When and where should I publish my poetry?
January 16, 2010 8:38 PM   Subscribe

When should I start looking to publish my poetry, and where should I publish?

I have been an amateur poet for a quite a while. I am currently a student and have a fairly small collection of poetry. (No books anytime soon!) I am unsure as to when I should start publishing my work. If the time is right, I don't know where to begin. I only know well known publishers/journals that would be unlikely to accept amateur work. If you have any experience here, I would love to hear about it.

posted by Lizsterr to Writing & Language (4 answers total) 23 users marked this as a favorite
There's no time like the present to start submitting your work!

If you're looking to publish poetry on a poem-by-poem basis, there are many online journals that are willing to accept such submissions. One good place to check out is Duotrope's Digest, an online listing of fiction/poetry markets. Duotrope even has a search engine specifically for poetry markets. You can specific by length, genre, etc. Very nifty! Sometimes fiction anthologies will accept poetry, too.

Now, be warned that most markets are low-paying--if they pay at all. But there's something thrilling about having your poetry published as part of a larger journal or anthology. And with each published poem, your credibility as a poet grows.

I'm in the same boat as you: I'm an amateur poet in love with the poetic form. This past autumn, I decided to start submitting fiction and poetry to online/print markets. I haven't had any bites for my fiction--oops!--but to my delight, I've had two poems accepted. One market even paid me $5 and sent me a fancy contract. ;) Aiming for publication has really sparked my creative fire re: writing poetry.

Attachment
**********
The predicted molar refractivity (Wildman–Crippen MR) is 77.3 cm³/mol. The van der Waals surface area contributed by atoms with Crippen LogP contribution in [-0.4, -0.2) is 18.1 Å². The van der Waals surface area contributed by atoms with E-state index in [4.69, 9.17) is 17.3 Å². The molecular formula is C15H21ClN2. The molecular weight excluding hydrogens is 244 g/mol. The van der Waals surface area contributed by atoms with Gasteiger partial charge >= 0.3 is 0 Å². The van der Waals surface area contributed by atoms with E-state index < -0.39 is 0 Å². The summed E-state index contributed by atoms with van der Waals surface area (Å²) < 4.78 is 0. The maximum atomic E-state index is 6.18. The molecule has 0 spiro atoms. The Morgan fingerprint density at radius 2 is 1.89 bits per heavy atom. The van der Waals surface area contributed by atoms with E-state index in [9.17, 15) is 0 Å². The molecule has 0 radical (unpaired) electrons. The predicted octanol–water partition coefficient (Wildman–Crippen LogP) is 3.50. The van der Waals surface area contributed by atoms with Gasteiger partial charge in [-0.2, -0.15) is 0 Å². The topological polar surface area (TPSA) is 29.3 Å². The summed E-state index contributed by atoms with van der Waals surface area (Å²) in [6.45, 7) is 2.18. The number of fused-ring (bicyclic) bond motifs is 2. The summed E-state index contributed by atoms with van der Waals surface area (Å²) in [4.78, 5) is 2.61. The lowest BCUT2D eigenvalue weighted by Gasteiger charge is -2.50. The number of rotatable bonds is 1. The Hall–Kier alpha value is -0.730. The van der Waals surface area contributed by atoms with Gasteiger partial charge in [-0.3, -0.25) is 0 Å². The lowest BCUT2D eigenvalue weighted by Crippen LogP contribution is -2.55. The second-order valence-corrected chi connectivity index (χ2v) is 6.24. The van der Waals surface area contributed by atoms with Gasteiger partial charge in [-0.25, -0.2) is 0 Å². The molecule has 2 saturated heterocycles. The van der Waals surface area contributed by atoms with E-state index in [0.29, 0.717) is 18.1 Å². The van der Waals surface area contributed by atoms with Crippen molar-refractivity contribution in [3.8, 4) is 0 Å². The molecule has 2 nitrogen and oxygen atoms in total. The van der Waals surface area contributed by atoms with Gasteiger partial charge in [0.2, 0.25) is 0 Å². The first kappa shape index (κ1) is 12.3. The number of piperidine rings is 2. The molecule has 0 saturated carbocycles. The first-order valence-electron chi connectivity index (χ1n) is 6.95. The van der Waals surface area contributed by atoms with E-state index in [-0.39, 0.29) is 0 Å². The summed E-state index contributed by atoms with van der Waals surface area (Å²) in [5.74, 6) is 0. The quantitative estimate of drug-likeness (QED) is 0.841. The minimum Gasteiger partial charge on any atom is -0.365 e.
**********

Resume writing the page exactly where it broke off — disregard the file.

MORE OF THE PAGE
Good luck!
posted by ElectricBlue at 9:29 PM on January 16, 2010

ElectricBlue's advice about Duotrope is great! One specific market I'd like to suggest is elimae, which is very friendly to new, talented poets. It's also a good idea to read lots of magazines extensively, to give you a good idea what's being published right now.

Something to keep in mind is that even people with books are, likely, "amateur" poets--people just don't make a living writing poetry anymore (well, except Billy Collins) and the poetic education that some people get via graduate degrees is a relatively new idea. Which is to say, most poets will have started out like you, working on their own. If you can take a poetry workshop at your college, that will be a good place to learn solid editing skills to help you prepare your work for publication. It will also expose you to other poetry--good and bad--and help you get some perspective as to whether or not it's ready for publication.

Once you've decided it is ready, feel free to take a look at this .pdf guide I created back when I taught poetry workshops for my students who were interested in publishing. It takes you through specific steps to submitting your work. Hope it helps!
posted by PhoBWanKenobi at 9:44 PM on January 16, 2010 [5 favorites]

I don't know what school you go to, but a school with a decent literature/create writing program probably has it's own student run poetry journal. If this is the case, often you'll have the bonus of being featured alongside relatively established poets like those in your school's faculty. You may even be able to stack the odds a bit by getting on the editorial board which usually involves a not super huge time commitment.